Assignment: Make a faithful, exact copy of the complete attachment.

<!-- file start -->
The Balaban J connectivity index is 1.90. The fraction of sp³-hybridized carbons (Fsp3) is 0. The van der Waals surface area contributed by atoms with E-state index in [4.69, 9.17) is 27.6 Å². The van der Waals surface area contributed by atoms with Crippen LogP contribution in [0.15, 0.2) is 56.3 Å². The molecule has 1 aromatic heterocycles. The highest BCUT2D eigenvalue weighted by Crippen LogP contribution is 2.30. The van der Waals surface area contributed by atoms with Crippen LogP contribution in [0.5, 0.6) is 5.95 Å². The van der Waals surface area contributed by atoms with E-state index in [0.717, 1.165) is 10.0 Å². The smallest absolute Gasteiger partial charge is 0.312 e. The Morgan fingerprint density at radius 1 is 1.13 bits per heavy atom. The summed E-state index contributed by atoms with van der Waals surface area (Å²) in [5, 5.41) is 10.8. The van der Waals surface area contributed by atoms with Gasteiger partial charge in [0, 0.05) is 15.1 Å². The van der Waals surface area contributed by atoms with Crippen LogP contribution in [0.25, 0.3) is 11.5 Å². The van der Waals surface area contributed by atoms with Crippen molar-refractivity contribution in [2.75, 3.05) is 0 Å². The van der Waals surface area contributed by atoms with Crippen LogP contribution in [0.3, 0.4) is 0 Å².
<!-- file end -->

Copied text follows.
The Balaban J connectivity index is 1.90. The fraction of sp³-hybridized carbons (Fsp3) is 0. The van der Waals surface area contributed by atoms with E-state index in [4.69, 9.17) is 27.6 Å². The van der Waals surface area contributed by atoms with Crippen LogP contribution in [0.15, 0.2) is 56.3 Å². The molecule has 1 aromatic heterocycles. The highest BCUT2D eigenvalue weighted by Crippen LogP contribution is 2.30. The van der Waals surface area contributed by atoms with Crippen LogP contribution in [0.5, 0.6) is 5.95 Å². The van der Waals surface area contributed by atoms with E-state index in [0.717, 1.165) is 10.0 Å². The smallest absolute Gasteiger partial charge is 0.312 e. The Morgan fingerprint density at radius 1 is 1.13 bits per heavy atom. The summed E-state index contributed by atoms with van der Waals surface area (Å²) in [5, 5.41) is 10.8. The van der Waals surface area contributed by atoms with Gasteiger partial charge in [0, 0.05) is 15.1 Å². The van der Waals surface area contributed by atoms with Crippen LogP contribution in [0.25, 0.3) is 11.5 Å². The van der Waals surface area contributed by atoms with Crippen molar-refractivity contribution in [2.75, 3.05) is 0 Å². The van der Waals surface area contributed by atoms with Crippen LogP contribution in [0.3, 0.4) is 0 Å².